Articles Posted in 2nd Amendment

Published on:

Cgun-and-bullets-1146529-shicago – The Illinois Supreme Court finally issued its opinion addressing a number of aspects of the Illinois Aggravated Unlawful Use of a Weapon Statute, 720 ILCS 5/24-1.6.  The Court found most importantly the mandatory prison sentencing provision unconstitutional under section (d)(2).

Accepting an argument that I advanced in my representation of clients charged with AUUW, the Court agreed that since subsection (a)(3)(A) was held unconstitutional, the sentencing provision  that requires mandatory prison based on section (A) was also unconstitutional.

Simply put, the Court found that the section of the AUUW statute which was previously found to be unconstitutional could not be used as a basis for mandatory imprisonment.

Published on:

glock-1-780299-sA Circuit Court Judge dismissed all remaining charges against a defendant after the Court ruled that the Aggravated Unlawful Use of a Weapon statute violated the proportionate penalties clause of the Illinois Constitution.  The defendant was arrested for possessing a loaded firearm with in a vehicle that was on a public street and was charged with several counts of violating the Aggravated Unlawful use of a Weapon statute including: 720 ILCS 5/24-1/6(a)(1),(3)(A); (a)(1),(3)(C); (a)(2),(3)(A); and (a)(2),(3)(C).

After the Illinois Supreme Court ruled in People v. Aguilar, 2013 IL 112116 (2013), that section 24-1.6(1)(1), (a)(3)(A), violated the right to keep and bears arms as guaranteed by the Second Amendment to the United States Constitution, the Cook County State’s Attorney dismissed those counts.  The remaining counts charged defendant with possessing a firearm without a valid Firearm Owner’s Identification Card (FOID).  Defendant filed a motion to dismiss the remaining counts on the basis that the possession of a firearm without a valid FOID contains the same elements as a violation of the Firearm Owner’s Identification Act430 ILCS 65/2(a)(1).  Because the same acts must be proven for both offenses, the penalties must be the same.  Here the court concluded that the proportional penalties provision of the Illinois Constitution was violated and thus dismissed the remaining charges against defendant.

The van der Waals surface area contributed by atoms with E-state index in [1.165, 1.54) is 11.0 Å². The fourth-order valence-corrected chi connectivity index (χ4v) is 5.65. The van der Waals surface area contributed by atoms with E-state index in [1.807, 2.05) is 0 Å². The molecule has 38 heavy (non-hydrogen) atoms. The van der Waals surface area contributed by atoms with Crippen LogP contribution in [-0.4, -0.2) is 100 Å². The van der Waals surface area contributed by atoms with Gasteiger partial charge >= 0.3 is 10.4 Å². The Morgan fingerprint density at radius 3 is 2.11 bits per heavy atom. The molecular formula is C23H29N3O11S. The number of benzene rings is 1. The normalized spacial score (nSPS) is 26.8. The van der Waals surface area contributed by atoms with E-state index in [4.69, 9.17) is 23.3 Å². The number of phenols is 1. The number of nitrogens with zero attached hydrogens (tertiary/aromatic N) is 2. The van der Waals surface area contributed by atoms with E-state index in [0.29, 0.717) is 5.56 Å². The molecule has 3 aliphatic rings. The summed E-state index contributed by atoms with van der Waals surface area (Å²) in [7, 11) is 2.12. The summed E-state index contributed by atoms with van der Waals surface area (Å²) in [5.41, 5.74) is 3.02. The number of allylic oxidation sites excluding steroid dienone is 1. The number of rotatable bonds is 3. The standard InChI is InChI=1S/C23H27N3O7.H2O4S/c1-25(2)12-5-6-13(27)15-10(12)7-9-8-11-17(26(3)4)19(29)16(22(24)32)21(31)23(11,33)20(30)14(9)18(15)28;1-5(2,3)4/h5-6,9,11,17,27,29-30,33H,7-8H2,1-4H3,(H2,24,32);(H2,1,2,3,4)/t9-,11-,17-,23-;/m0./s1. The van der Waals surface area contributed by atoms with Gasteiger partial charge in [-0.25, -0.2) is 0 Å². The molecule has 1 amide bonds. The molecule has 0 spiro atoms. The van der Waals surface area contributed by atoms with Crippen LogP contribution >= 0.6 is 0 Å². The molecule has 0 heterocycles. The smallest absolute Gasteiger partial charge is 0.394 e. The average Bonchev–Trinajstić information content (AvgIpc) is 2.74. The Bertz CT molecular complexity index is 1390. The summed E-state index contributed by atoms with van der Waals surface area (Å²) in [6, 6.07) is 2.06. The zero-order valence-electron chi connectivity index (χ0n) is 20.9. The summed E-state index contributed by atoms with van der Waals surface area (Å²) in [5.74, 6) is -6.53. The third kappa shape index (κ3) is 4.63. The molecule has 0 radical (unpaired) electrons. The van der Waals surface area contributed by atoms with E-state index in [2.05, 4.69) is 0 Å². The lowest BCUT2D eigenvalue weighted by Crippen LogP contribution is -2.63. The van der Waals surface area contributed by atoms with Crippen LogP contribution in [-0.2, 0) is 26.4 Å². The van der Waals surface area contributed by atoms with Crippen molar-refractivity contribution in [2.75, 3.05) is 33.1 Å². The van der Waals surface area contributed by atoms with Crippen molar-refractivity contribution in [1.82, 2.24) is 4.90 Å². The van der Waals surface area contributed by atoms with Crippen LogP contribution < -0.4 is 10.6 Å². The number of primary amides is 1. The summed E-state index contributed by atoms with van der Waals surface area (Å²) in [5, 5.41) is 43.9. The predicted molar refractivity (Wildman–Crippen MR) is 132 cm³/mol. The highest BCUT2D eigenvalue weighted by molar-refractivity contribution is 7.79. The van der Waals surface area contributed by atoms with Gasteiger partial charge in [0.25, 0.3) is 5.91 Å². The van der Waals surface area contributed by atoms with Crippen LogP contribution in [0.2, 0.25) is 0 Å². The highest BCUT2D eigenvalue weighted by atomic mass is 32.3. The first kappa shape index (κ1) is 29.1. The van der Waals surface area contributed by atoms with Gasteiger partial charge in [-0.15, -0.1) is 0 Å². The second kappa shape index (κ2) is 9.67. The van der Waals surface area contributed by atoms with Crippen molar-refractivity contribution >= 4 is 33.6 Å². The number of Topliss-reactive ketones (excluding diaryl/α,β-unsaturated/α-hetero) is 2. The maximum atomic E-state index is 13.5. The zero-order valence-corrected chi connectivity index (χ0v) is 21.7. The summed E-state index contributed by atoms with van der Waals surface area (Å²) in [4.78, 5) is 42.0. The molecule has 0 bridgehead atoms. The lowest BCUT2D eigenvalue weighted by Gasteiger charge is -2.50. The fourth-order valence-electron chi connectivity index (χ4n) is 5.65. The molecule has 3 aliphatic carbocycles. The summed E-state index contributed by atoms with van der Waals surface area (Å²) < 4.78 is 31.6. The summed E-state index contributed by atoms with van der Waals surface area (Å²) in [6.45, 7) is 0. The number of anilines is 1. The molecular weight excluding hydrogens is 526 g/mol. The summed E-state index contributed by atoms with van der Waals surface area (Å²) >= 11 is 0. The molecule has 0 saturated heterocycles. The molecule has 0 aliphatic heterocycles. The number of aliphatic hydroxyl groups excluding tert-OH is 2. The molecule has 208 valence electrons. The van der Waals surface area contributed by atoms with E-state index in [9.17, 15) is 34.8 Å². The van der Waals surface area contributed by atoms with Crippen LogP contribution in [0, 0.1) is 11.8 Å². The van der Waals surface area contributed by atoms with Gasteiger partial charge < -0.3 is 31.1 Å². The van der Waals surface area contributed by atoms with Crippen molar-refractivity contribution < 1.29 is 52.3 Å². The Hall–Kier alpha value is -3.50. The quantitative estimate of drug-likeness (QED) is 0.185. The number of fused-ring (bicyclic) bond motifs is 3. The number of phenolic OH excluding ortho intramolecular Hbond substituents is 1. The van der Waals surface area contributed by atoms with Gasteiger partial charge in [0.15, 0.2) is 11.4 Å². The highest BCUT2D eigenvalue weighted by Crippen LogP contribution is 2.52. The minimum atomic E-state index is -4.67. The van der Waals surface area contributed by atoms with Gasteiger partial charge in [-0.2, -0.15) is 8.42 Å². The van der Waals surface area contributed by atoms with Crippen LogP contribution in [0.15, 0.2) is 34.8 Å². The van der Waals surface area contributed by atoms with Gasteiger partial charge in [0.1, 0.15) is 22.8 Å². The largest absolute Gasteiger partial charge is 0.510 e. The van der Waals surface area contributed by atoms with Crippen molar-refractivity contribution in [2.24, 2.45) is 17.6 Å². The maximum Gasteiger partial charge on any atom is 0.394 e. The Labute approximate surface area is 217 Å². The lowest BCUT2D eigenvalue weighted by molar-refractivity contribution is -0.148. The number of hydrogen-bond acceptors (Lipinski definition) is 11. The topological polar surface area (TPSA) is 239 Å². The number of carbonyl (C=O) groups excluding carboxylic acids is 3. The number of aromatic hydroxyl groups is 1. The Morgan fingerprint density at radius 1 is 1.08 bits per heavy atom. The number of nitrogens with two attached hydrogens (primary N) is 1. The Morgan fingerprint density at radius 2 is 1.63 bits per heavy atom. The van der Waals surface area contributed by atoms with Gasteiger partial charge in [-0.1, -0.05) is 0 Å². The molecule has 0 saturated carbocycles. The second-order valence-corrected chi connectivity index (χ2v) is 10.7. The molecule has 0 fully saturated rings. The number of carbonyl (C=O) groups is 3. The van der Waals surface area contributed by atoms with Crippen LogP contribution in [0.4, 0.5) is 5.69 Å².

Below is the Illinois Pattern Jury Instruction of the offense of Failure to Possess a Firearm Owner’s Identification Card.

Continue reading

Published on:

gun-1428502-mStarting January 5, 2014, the Illinois State Police will be issuing applications for Illinois residents to obtain a concealed carry gun license. These licenses will be issued by the State Police. If you want to apply for a concealed carry license, you must have a valid firearm owner’s identification card (FOID), must be at least 21 years old, and must have completed a required training course. There are also many disqualifying factors that would prevent a person from being eligible to obtain a concealed carry license this includes the inability to obtain a FOID card. FOID cards will not be issued to persons who have a felony conviction, are addicted to narcotics, are undocumented immigrant, who have an order of protection filed against them, or who have a domestic battery conviction, for example. Additionally, the concealed carry application requires that the person not have been convicted of a misdemeanor involving the use or threat of force, two or more DUI’s within five years, no pending arrest warrants, or criminal cases, or proceeding that could lead to disqualification, or not have been in residential or court ordered treatment for drugs or alcohol addiction in the previous five years. (Please see the actual statute for a complete list of qualifications and disqualifications. The Illinois Firearm Concealed Carry Act, 430 ILCS 66/1 et seq.)